For over a century, Major League Baseball's World Series has enthralled America. As the season comes to an end for America's favorite past time, teams from both the American League and National League meet in a best of seven games contest for the championship. This "Fall Classic," as it is often called, takes place each October.

Using the Internet as a reference tool, create an oral presentation of the history of Major League Baseball from its inception to today, focusing on the World Series. Your oral presentation should be approximately three minutes long and have at least one visual device. Some of the topics that should be included in your presentation, but are not limited to, are the following:

  • The creation of baseball—including who created it and where
  • The rules of the World Series and when they were established
  • The Negro Leagues and the integration of Major League Baseball
  • Some of the greatest/most exciting games in the World Series
  • The teams who have been to the World Series the most
  • The most viewed World Series in history

Use the Baseball Almanac to help you access this information.

When you finish creating your oral presentation, share it with your classmates.

• November •

Create a Journal

Since 1994, the Center for Nutrition Policy and Promotion, a division of the United States Department of Agriculture (USDA), has been striving to improve the nutrition and general well being of all Americans. One of the most renowned resources that the Center for Nutrition Policy and Promotion has used to enforce its teachings is the Food Guide Pyramid. Recently, the Food Guide Pyramid was replaced by a plate, MyPlate, which is designed to be simpler and easier to understand.

November is Good Nutrition Month. Use MyPlate to customize your own healthy strategy. Then, keep a daily journal for one week of everything you've learned from the MyPlate plan and how you have been implementing it into your daily routine. You journal entries should include the following information:

  • Which foods MyPlate thinks would be best for you based upon your age, gender, and amount of daily physical activity
  • Your daily physical activities, including but not limited to, gym class, sports team practice, walking to or home from school
  • Which foods you eat throughout the day, including breakfast, lunch, dinner, and any snacks in between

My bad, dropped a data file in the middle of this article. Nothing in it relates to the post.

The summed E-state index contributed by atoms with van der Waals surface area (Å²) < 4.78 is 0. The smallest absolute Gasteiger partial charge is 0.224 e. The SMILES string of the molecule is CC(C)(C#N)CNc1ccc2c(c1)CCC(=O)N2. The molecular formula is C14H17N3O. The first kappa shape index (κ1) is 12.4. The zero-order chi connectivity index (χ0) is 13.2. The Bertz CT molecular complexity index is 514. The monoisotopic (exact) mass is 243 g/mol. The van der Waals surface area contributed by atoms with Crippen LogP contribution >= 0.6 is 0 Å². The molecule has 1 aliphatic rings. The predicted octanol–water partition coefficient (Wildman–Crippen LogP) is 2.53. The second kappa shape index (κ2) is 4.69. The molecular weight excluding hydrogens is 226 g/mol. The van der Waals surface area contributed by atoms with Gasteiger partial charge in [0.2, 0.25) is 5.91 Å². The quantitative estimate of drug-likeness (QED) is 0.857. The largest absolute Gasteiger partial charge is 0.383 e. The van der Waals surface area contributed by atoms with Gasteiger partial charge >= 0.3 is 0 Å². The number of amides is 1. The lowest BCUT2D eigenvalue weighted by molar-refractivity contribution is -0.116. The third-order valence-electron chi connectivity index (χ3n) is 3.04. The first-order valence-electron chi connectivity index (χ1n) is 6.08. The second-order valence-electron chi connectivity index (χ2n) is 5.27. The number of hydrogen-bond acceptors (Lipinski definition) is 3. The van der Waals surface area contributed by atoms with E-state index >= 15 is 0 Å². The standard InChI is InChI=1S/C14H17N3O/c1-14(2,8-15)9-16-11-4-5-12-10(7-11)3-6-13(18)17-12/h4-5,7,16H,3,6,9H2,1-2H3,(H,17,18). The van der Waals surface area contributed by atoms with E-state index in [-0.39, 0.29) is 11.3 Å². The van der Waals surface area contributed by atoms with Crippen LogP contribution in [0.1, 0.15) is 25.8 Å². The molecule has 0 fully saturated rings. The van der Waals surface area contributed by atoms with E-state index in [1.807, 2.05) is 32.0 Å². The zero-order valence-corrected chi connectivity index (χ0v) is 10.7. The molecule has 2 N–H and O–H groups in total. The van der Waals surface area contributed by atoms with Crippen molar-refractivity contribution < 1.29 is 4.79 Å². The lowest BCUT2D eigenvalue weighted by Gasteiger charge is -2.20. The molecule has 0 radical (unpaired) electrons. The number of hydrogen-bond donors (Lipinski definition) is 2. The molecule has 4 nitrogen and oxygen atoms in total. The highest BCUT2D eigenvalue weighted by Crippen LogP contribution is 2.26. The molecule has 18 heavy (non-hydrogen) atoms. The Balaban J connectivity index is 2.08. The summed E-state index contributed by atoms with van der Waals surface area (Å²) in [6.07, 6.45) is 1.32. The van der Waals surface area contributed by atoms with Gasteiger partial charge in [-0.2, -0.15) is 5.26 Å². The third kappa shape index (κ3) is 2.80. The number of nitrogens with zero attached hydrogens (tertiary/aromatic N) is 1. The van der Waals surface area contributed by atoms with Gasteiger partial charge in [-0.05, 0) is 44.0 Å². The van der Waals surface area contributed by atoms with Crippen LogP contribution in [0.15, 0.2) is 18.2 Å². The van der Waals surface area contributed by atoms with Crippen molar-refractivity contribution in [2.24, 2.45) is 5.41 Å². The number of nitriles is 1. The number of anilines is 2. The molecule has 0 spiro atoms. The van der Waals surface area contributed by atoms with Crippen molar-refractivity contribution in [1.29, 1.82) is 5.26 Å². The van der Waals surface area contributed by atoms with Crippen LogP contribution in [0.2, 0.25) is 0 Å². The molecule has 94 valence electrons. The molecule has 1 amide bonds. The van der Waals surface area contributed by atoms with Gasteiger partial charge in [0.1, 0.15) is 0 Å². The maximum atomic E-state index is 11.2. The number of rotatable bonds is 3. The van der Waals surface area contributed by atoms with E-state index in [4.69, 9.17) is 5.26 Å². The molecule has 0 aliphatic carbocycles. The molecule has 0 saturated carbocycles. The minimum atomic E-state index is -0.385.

Your final journal entry should be a 300-word summary of the past week, including any noticeable changes you've experienced both physically and mentally. You should also state whether or not you plan to enforce the MyPlate plan in your everyday life.

Once you finish your journal, share it with your classmates so they too can learn how to lead a healthier lifestyle.

• December •

Create a Biographical Profile of a Nobel Laureate

December is the month in which the Nobel Prize is awarded for outstanding achievement in physics, chemistry, physiology or medicine, peace, literature, and economics. The awards were established by the will of Alfred Nobel, who left a fund to provide annual prizes in all these areas, except economics.

Find out more about the Nobel Prize, its history, the winners, known as Nobel Laureates, and the selection process by visiting the official Nobel Prize Organization or the Infoplease® Web sites. Then, use the information you gather to prepare a biographical profile of a 2015 Nobel Laureate. Your profile should include, but not be limited to, the following information:

  • How are Nobel Laureates chosen and what must they all have accomplished in their respective fields, according to the Nobel Committee? (Pay specific attention to the Nobel Laureate you chose to profile.)
  • In which field does your Laureate excel, and for what particular contribution to society was he or she honored?
  • Who are some of the most famous Nobel Laureates of the past in the same field as your Laureate?

When you have finished, you may wish to compare your biographical profile with those of your classmates. Then, post a final version on your school's Web site to share the information with other students.